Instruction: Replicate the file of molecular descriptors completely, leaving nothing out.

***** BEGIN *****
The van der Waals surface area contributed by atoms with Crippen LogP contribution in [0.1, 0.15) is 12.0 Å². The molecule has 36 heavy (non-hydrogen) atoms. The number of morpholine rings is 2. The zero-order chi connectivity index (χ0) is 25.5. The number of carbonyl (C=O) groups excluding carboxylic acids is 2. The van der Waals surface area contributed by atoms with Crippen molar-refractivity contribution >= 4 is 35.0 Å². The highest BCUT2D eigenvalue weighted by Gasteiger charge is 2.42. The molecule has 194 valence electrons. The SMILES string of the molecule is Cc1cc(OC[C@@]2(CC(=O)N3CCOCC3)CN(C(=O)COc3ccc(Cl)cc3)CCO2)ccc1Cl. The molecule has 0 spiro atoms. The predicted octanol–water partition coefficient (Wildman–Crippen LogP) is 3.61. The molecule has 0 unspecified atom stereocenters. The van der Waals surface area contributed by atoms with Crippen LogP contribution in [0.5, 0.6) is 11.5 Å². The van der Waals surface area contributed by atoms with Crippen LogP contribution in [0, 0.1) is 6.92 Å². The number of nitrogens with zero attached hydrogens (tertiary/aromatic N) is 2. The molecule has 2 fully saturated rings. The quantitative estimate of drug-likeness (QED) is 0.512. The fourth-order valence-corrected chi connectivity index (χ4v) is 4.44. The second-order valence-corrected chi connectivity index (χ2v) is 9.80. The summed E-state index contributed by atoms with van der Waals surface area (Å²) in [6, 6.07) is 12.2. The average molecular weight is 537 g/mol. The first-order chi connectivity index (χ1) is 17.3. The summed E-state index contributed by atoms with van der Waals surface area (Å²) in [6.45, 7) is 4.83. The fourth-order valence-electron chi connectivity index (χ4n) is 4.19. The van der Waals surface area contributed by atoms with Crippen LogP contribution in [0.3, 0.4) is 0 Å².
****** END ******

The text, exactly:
The van der Waals surface area contributed by atoms with Crippen LogP contribution in [0.1, 0.15) is 12.0 Å². The molecule has 36 heavy (non-hydrogen) atoms. The number of morpholine rings is 2. The zero-order chi connectivity index (χ0) is 25.5. The number of carbonyl (C=O) groups excluding carboxylic acids is 2. The van der Waals surface area contributed by atoms with Crippen molar-refractivity contribution >= 4 is 35.0 Å². The highest BCUT2D eigenvalue weighted by Gasteiger charge is 2.42. The molecule has 194 valence electrons. The SMILES string of the molecule is Cc1cc(OC[C@@]2(CC(=O)N3CCOCC3)CN(C(=O)COc3ccc(Cl)cc3)CCO2)ccc1Cl. The molecule has 0 spiro atoms. The predicted octanol–water partition coefficient (Wildman–Crippen LogP) is 3.61. The molecule has 0 unspecified atom stereocenters. The van der Waals surface area contributed by atoms with Crippen LogP contribution in [0.5, 0.6) is 11.5 Å². The van der Waals surface area contributed by atoms with Crippen LogP contribution in [0, 0.1) is 6.92 Å². The number of nitrogens with zero attached hydrogens (tertiary/aromatic N) is 2. The molecule has 2 fully saturated rings. The quantitative estimate of drug-likeness (QED) is 0.512. The fourth-order valence-corrected chi connectivity index (χ4v) is 4.44. The second-order valence-corrected chi connectivity index (χ2v) is 9.80. The summed E-state index contributed by atoms with van der Waals surface area (Å²) in [6, 6.07) is 12.2. The average molecular weight is 537 g/mol. The first-order chi connectivity index (χ1) is 17.3. The summed E-state index contributed by atoms with van der Waals surface area (Å²) in [6.45, 7) is 4.83. The fourth-order valence-electron chi connectivity index (χ4n) is 4.19. The van der Waals surface area contributed by atoms with Crippen LogP contribution in [0.3, 0.4) is 0 Å².